Managing greenhouse gas emissions is increasingly a part of how businesses need to operate. The Carbon Disclosure Project (CDP) asks global companies annually about their emissions, as well as risks, opportunities and actions in mitigating climate change. The outcome of this year's CDP report places Samsung, a Carbonfund.org partner, among the top five companies in carbon disclosure and performance. Carbon performance includes actions taken to reduce emissions and integration of climate-related priorities in business strategy, governance and communications. The other companies in the top five this year are Siemens, Deutsche Post, BASF and Bayer. "Carbon management is becoming a strategic business priority and competitive driver for the largest global companies, despite the lack of global agreement on climate change," said the CDP. Also, 85 percent of leading global companies surveyed reported having board or senior executive level responsibility for climate change and nearly half, 48 percent, are now embedding climate change initiatives into the overall business strategy and across the organization. Carbonfund.org recently launched Carbon ExpressTrack™, a web-based solution for businesses that makes carbon management and accounting more accessible and affordable, so more businesses can monitor and mitigate their emissions. Click here to learn more. The uncertainty over regulations on climate change is affecting companies around the world, yet nine in ten companies surveyed note significant commercial opportunities in mitigating climate change. This year's CDP report was produced by PricewaterhouseCoopers (PwC) and sponsored by Bank of America Merrill Lynch.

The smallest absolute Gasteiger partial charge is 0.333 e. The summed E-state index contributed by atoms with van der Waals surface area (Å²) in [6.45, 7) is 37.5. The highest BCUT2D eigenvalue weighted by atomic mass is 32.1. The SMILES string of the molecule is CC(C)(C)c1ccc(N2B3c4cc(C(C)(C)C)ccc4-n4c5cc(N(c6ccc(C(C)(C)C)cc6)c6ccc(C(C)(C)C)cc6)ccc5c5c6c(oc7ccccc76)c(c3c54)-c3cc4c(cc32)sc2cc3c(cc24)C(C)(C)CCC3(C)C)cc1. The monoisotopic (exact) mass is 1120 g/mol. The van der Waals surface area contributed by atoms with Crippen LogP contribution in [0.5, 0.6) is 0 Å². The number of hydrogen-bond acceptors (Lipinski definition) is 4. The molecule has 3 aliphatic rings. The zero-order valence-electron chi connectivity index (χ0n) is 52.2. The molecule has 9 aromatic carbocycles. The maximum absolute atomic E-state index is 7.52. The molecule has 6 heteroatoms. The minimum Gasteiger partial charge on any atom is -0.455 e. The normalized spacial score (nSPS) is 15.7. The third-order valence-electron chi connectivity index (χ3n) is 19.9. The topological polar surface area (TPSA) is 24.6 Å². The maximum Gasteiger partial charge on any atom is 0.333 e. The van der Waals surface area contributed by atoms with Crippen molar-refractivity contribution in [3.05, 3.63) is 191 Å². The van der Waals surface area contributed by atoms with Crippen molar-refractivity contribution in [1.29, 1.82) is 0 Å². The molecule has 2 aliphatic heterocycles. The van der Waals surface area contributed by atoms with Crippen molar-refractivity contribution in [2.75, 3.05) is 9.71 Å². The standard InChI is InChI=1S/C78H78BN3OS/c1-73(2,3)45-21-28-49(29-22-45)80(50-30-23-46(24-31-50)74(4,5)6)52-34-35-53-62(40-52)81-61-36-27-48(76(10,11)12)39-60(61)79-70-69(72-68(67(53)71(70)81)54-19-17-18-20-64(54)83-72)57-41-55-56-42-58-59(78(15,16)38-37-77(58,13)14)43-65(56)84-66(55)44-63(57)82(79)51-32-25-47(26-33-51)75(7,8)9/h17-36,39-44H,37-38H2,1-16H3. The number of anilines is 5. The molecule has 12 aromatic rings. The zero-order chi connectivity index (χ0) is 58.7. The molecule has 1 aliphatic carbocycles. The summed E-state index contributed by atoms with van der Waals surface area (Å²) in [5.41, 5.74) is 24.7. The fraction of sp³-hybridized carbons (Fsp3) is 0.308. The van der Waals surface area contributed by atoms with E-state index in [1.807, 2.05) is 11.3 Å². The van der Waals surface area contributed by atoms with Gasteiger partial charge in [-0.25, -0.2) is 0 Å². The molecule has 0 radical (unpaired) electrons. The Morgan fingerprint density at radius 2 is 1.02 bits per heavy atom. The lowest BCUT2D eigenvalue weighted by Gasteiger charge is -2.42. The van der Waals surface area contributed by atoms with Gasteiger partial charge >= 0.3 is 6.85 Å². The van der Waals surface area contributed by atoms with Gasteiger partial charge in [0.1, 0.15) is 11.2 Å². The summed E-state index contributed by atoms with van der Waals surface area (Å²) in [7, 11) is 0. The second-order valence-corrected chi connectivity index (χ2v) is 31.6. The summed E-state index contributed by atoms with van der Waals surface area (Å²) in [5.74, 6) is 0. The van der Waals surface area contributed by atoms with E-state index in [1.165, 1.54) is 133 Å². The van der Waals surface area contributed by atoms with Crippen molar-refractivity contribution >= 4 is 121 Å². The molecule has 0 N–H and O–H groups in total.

Friday, 17 September 2010 10:15 Written by Greg Taylor
Carbonfund.org commends Ernst & Young, a leading international financial services firm, for slashing the carbon footprint in its Americas division by 15% in fiscal year 2009. By conserving electricity, the number of servers it uses to store data, and carbon footprint savings from travel, Ernst & Young has significantly reduced its footprint. They have also taken action to move markets in a cleaner, more sustainable direction. By requiring that all of their $250,000+ RFPs detail their environmental impact and initiatives, they can help change operations and operating priorities at companies. Similarly, Ernst & Young has announced a goal to have at least 30 percent of its office space in LEED certified buildings by 2012. By offsetting the carbon footprint of its annual Strategic Growth Forum, Ernst & Young is supporting renewable energy and energy efficiency projects, and helping reforest degraded ecosystems. To learn more about Ernst & Young’s sustainability efforts, click here.